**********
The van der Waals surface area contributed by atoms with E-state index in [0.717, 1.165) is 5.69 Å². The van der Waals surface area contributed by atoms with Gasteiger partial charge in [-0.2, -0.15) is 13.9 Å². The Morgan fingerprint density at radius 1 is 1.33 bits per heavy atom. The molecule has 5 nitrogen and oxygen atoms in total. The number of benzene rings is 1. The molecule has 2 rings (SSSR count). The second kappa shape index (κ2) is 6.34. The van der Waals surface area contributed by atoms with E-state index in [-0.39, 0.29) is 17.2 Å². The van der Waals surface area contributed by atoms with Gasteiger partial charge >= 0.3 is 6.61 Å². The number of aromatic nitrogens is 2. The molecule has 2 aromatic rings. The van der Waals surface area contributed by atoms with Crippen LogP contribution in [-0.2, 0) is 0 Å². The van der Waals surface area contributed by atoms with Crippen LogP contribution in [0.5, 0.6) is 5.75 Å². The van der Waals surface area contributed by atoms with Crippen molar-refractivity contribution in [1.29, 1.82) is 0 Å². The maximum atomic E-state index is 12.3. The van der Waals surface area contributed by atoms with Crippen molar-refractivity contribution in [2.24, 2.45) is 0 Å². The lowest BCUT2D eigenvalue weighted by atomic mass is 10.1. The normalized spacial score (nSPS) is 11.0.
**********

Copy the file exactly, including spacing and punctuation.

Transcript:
The van der Waals surface area contributed by atoms with E-state index in [0.717, 1.165) is 5.69 Å². The van der Waals surface area contributed by atoms with Gasteiger partial charge in [-0.2, -0.15) is 13.9 Å². The Morgan fingerprint density at radius 1 is 1.33 bits per heavy atom. The molecule has 5 nitrogen and oxygen atoms in total. The number of benzene rings is 1. The molecule has 2 rings (SSSR count). The second kappa shape index (κ2) is 6.34. The van der Waals surface area contributed by atoms with E-state index in [-0.39, 0.29) is 17.2 Å². The van der Waals surface area contributed by atoms with Gasteiger partial charge >= 0.3 is 6.61 Å². The number of aromatic nitrogens is 2. The molecule has 2 aromatic rings. The van der Waals surface area contributed by atoms with Crippen LogP contribution in [-0.2, 0) is 0 Å². The van der Waals surface area contributed by atoms with Crippen LogP contribution in [0.5, 0.6) is 5.75 Å². The van der Waals surface area contributed by atoms with Crippen molar-refractivity contribution in [1.29, 1.82) is 0 Å². The maximum atomic E-state index is 12.3. The van der Waals surface area contributed by atoms with Crippen molar-refractivity contribution in [2.24, 2.45) is 0 Å². The lowest BCUT2D eigenvalue weighted by atomic mass is 10.1. The normalized spacial score (nSPS) is 11.0.